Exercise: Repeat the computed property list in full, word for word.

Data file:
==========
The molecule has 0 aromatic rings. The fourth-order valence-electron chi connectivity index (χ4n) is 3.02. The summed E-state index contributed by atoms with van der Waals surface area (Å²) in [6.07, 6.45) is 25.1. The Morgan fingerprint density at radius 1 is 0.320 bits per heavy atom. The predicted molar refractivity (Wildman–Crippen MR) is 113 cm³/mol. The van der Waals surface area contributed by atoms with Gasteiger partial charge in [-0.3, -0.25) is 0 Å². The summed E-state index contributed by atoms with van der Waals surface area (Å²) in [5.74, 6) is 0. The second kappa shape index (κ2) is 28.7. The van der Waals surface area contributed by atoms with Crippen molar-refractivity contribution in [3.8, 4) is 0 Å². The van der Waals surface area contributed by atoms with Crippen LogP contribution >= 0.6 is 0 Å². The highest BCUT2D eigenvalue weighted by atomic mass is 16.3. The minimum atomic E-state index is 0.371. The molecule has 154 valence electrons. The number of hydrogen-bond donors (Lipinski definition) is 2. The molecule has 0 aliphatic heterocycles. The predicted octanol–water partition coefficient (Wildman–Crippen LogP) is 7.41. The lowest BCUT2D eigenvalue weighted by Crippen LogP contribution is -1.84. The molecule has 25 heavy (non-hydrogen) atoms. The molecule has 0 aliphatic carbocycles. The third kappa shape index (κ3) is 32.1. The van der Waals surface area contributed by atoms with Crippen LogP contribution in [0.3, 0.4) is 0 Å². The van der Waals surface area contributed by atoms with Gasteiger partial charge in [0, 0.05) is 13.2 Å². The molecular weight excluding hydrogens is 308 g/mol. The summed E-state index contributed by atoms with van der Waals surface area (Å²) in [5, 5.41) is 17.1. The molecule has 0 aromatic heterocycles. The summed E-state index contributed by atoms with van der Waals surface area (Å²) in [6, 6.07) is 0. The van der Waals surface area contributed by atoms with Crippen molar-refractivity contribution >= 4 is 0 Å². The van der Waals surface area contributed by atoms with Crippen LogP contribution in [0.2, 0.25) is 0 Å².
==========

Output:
The molecule has 0 aromatic rings. The fourth-order valence-electron chi connectivity index (χ4n) is 3.02. The summed E-state index contributed by atoms with van der Waals surface area (Å²) in [6.07, 6.45) is 25.1. The Morgan fingerprint density at radius 1 is 0.320 bits per heavy atom. The predicted molar refractivity (Wildman–Crippen MR) is 113 cm³/mol. The van der Waals surface area contributed by atoms with Gasteiger partial charge in [-0.3, -0.25) is 0 Å². The summed E-state index contributed by atoms with van der Waals surface area (Å²) in [5.74, 6) is 0. The second kappa shape index (κ2) is 28.7. The van der Waals surface area contributed by atoms with Crippen molar-refractivity contribution in [3.8, 4) is 0 Å². The van der Waals surface area contributed by atoms with Crippen LogP contribution >= 0.6 is 0 Å². The highest BCUT2D eigenvalue weighted by atomic mass is 16.3. The minimum atomic E-state index is 0.371. The molecule has 154 valence electrons. The number of hydrogen-bond donors (Lipinski definition) is 2. The molecule has 0 aliphatic heterocycles. The predicted octanol–water partition coefficient (Wildman–Crippen LogP) is 7.41. The lowest BCUT2D eigenvalue weighted by Crippen LogP contribution is -1.84. The molecule has 25 heavy (non-hydrogen) atoms. The molecule has 0 aliphatic carbocycles. The third kappa shape index (κ3) is 32.1. The van der Waals surface area contributed by atoms with Crippen LogP contribution in [0.3, 0.4) is 0 Å². The van der Waals surface area contributed by atoms with Gasteiger partial charge in [0, 0.05) is 13.2 Å². The molecular weight excluding hydrogens is 308 g/mol. The summed E-state index contributed by atoms with van der Waals surface area (Å²) in [5, 5.41) is 17.1. The molecule has 0 aromatic heterocycles. The summed E-state index contributed by atoms with van der Waals surface area (Å²) in [6, 6.07) is 0. The van der Waals surface area contributed by atoms with Crippen molar-refractivity contribution >= 4 is 0 Å². The van der Waals surface area contributed by atoms with Crippen LogP contribution in [0.2, 0.25) is 0 Å².